The removal of censorship restrictions on Israel’s attack on the Syrian nuclear reactor more than a decade after it happened revealed a serious deficiency in public oversight of the Israel Defense Forces. Since the nighttime bombing on September 6, 2007, Israel has been “ambiguous” about air force operations involving the violation of the sovereignty of nearby and distant countries. On the pretext of trying to avoid embarrassing the enemy and pushing it into reprisals, any public discussion of the army’s primary activity, fighting “the war between the wars,” is prohibited.
Israeli citizens generally find out about Israel Air Force actions from “foreign sources;” videos of burning buildings near Damascus, declarations in the Arab media, or investigative reports by American or British journalists. All those reports are quoted in Israel, and sometimes even get confirmed by general remarks made by Prime Minister Benjamin Netanyahu or senior army officers about the dozens of aerial attacks conducted by Israel over its northern border.
But a blurry photo of flames or a vague declaration by a politician or senior officer are not basis for a meaningful public debate regarding military operations, their goals and their efficacy. Such debate is vital in a democratic country. When the military censor blocks any reporting on the decision-making process that preceded the cross-border operations, the public is forced to blindly rely on Netanyahu, the members of the security cabinet, and the IDF’s commanders. This “room for denial,” created to prevent an external escalation, also works largely inward, and gives the government and the military immunity from criticism of their decisions and actions.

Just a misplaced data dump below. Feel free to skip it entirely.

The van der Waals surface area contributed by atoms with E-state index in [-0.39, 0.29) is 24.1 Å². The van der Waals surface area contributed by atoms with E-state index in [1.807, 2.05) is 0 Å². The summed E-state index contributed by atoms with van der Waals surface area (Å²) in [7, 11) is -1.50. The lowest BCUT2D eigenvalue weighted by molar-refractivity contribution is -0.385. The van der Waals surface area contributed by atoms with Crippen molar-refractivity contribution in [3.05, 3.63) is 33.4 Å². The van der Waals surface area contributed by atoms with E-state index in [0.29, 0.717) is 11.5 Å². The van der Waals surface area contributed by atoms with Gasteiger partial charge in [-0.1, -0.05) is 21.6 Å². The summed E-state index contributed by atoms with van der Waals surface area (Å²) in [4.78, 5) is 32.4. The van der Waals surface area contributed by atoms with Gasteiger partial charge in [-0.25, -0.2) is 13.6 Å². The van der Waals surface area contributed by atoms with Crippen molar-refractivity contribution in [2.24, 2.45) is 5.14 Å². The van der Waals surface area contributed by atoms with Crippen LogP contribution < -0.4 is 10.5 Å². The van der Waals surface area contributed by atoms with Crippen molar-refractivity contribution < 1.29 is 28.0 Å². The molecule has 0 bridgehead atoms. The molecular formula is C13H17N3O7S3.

The long-delayed revelation of the dispute between Ehud Olmert and Ehud Barak, prime minister and defense minister at the time of the attack on the Syrian reactor, shows that even within the system there can be arguments about the purpose and timing of cross-border operations. The Israeli public, which is expected to take considerable risks even “between the wars,” is entitled to know, certainly retroactively, about such differences of opinion and to draw its own conclusions about the wisdom of cabinet and army decisions, without compromising the secrecy of the action. The impressive success of the attack on the reactor, which was destroyed without casualties or damage on the Israeli side, should not lead us to forget the foundations of democracy.
The above article is Haaretz’s lead editorial, as published in the Hebrew and English newspapers in Israel.
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